justalurker........the impact wrench would probably work, but we don't have one. I'll check prices on them today.


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RE: Removing anode rod........

A 6-point socket will be much better than a 12-point.


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RE: Removing anode rod........

I had same prob (wanted to use pipe wrench but was recessed). Solution? I used hammer to "punch" down the metal around the anode rod... This allowed me to get a grip using pipe wrench which resulted in me finally removing rod. Granted my water heater is no longer "pretty", but it's not something I normally show people who visit ;-)


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RE: Removing anode rod........

If you don't have the correct tool for the job then you shouldn't be attempting it. If you round off that anode you are screwed.

As my previous psot said, you should ONLY be using the correct sized 6 POINT SOCKET or you risk rounding off the corners.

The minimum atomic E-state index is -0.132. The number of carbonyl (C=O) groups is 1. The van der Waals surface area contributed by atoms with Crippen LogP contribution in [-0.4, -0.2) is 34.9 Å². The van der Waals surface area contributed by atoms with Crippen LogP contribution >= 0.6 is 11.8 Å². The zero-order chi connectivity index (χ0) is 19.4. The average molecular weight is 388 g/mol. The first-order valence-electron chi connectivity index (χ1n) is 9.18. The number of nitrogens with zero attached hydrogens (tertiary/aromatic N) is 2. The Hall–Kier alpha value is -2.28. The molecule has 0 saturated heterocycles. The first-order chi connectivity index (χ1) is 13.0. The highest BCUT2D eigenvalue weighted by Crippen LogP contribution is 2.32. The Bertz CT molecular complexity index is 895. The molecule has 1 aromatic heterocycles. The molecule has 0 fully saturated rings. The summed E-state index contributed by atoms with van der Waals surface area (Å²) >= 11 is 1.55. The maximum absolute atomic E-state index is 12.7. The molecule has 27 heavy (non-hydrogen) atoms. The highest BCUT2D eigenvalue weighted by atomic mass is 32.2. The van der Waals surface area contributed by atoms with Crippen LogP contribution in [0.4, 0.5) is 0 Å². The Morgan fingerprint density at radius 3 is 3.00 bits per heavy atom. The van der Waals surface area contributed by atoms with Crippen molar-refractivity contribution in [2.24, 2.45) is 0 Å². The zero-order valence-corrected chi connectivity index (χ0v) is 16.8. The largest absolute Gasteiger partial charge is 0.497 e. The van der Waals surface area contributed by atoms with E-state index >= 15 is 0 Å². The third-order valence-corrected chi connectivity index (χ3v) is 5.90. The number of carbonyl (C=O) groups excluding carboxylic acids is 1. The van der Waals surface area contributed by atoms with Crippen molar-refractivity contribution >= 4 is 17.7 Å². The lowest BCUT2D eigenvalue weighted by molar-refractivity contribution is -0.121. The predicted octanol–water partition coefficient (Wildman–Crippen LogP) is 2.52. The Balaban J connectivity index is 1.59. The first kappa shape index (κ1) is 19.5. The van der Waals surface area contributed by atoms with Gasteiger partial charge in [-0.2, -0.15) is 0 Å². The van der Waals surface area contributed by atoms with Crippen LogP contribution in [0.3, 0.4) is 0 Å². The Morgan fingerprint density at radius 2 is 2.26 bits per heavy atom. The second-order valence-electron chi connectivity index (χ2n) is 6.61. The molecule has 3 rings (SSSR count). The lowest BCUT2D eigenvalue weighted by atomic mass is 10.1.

You can usually rent an electric impact gun (wrench) at the local rent-a-tool place and maybe even Home Depot.


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RE: Removing anode rod........

"It needs to be changed............odor in hot water"

I am not sure how changing the sacrificial anode will help with odor. The anode's function is to make the tank last a little more than the warranty period by providing a corrosion medium (aluminum or magnesium) instead of the steel tank. Sounds like there is sulfur in the water.


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RE: Removing anode rod........

Unless the smell has been there from day one, it is not the anode rod.


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RE: Removing anode rod........

Hmmmm, ok...........here's why I thought I should change the anode rod.
Taken from another site: